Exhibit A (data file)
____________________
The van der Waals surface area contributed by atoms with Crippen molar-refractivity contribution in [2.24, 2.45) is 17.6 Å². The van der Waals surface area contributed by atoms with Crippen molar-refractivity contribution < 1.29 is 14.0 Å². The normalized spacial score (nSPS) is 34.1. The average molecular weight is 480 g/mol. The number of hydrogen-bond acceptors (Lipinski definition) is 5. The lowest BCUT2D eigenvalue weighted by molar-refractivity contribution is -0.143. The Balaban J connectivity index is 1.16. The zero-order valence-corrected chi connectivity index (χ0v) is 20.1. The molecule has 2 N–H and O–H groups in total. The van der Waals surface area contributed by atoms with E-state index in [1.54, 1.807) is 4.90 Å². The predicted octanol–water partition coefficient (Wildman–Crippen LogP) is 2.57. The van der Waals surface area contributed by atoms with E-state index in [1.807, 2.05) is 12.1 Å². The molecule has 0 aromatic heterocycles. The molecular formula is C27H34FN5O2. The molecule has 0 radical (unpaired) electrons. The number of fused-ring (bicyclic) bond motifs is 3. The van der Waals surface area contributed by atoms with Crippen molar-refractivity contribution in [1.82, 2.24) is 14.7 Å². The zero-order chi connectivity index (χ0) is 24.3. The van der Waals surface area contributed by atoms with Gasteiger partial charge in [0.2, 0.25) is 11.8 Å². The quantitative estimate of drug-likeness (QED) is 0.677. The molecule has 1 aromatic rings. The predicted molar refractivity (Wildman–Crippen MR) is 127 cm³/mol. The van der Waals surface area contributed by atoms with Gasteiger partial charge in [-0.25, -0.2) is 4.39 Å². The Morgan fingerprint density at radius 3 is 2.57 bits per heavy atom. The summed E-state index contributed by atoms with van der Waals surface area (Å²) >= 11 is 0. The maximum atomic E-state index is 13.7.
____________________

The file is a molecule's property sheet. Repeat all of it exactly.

The van der Waals surface area contributed by atoms with Crippen molar-refractivity contribution in [2.24, 2.45) is 17.6 Å². The van der Waals surface area contributed by atoms with Crippen molar-refractivity contribution < 1.29 is 14.0 Å². The normalized spacial score (nSPS) is 34.1. The average molecular weight is 480 g/mol. The number of hydrogen-bond acceptors (Lipinski definition) is 5. The lowest BCUT2D eigenvalue weighted by molar-refractivity contribution is -0.143. The Balaban J connectivity index is 1.16. The zero-order valence-corrected chi connectivity index (χ0v) is 20.1. The molecule has 2 N–H and O–H groups in total. The van der Waals surface area contributed by atoms with E-state index in [1.54, 1.807) is 4.90 Å². The predicted octanol–water partition coefficient (Wildman–Crippen LogP) is 2.57. The van der Waals surface area contributed by atoms with E-state index in [1.807, 2.05) is 12.1 Å². The molecule has 0 aromatic heterocycles. The molecular formula is C27H34FN5O2. The molecule has 0 radical (unpaired) electrons. The number of fused-ring (bicyclic) bond motifs is 3. The van der Waals surface area contributed by atoms with Crippen molar-refractivity contribution in [1.82, 2.24) is 14.7 Å². The zero-order chi connectivity index (χ0) is 24.3. The van der Waals surface area contributed by atoms with Gasteiger partial charge in [0.2, 0.25) is 11.8 Å². The quantitative estimate of drug-likeness (QED) is 0.677. The molecule has 1 aromatic rings. The predicted molar refractivity (Wildman–Crippen MR) is 127 cm³/mol. The van der Waals surface area contributed by atoms with Gasteiger partial charge in [-0.25, -0.2) is 4.39 Å². The Morgan fingerprint density at radius 3 is 2.57 bits per heavy atom. The summed E-state index contributed by atoms with van der Waals surface area (Å²) >= 11 is 0. The maximum atomic E-state index is 13.7.